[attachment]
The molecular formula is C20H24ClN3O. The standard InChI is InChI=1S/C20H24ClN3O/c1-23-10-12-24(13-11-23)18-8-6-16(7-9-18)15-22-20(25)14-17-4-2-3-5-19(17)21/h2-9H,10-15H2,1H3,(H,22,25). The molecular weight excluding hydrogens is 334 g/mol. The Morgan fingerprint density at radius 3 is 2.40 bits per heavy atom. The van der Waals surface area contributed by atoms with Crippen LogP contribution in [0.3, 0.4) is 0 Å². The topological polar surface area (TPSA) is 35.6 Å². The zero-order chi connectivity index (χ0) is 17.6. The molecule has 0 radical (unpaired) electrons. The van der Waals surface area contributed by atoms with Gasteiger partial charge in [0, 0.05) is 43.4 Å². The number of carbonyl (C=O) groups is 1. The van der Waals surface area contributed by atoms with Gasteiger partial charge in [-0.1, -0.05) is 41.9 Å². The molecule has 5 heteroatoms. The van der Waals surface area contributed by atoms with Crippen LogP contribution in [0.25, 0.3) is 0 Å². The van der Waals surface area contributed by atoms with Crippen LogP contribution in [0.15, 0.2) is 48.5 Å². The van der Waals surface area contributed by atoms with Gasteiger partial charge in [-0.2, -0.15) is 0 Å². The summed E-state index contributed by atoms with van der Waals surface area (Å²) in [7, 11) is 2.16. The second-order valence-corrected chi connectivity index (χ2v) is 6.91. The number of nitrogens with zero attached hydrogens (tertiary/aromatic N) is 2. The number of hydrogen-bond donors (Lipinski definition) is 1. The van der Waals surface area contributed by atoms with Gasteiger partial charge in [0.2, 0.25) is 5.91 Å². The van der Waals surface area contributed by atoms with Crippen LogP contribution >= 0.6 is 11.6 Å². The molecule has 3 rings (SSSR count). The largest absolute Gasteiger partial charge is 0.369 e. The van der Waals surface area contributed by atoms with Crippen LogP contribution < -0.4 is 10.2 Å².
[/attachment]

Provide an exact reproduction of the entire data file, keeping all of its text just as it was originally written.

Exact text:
The molecular formula is C20H24ClN3O. The standard InChI is InChI=1S/C20H24ClN3O/c1-23-10-12-24(13-11-23)18-8-6-16(7-9-18)15-22-20(25)14-17-4-2-3-5-19(17)21/h2-9H,10-15H2,1H3,(H,22,25). The molecular weight excluding hydrogens is 334 g/mol. The Morgan fingerprint density at radius 3 is 2.40 bits per heavy atom. The van der Waals surface area contributed by atoms with Crippen LogP contribution in [0.3, 0.4) is 0 Å². The topological polar surface area (TPSA) is 35.6 Å². The zero-order chi connectivity index (χ0) is 17.6. The molecule has 0 radical (unpaired) electrons. The van der Waals surface area contributed by atoms with Gasteiger partial charge in [0, 0.05) is 43.4 Å². The number of carbonyl (C=O) groups is 1. The van der Waals surface area contributed by atoms with Gasteiger partial charge in [-0.1, -0.05) is 41.9 Å². The molecule has 5 heteroatoms. The van der Waals surface area contributed by atoms with Crippen LogP contribution in [0.25, 0.3) is 0 Å². The van der Waals surface area contributed by atoms with Crippen LogP contribution in [0.15, 0.2) is 48.5 Å². The van der Waals surface area contributed by atoms with Gasteiger partial charge in [-0.2, -0.15) is 0 Å². The summed E-state index contributed by atoms with van der Waals surface area (Å²) in [7, 11) is 2.16. The second-order valence-corrected chi connectivity index (χ2v) is 6.91. The number of nitrogens with zero attached hydrogens (tertiary/aromatic N) is 2. The number of hydrogen-bond donors (Lipinski definition) is 1. The van der Waals surface area contributed by atoms with Gasteiger partial charge in [0.2, 0.25) is 5.91 Å². The van der Waals surface area contributed by atoms with Crippen LogP contribution >= 0.6 is 11.6 Å². The molecule has 3 rings (SSSR count). The largest absolute Gasteiger partial charge is 0.369 e. The van der Waals surface area contributed by atoms with Crippen LogP contribution < -0.4 is 10.2 Å².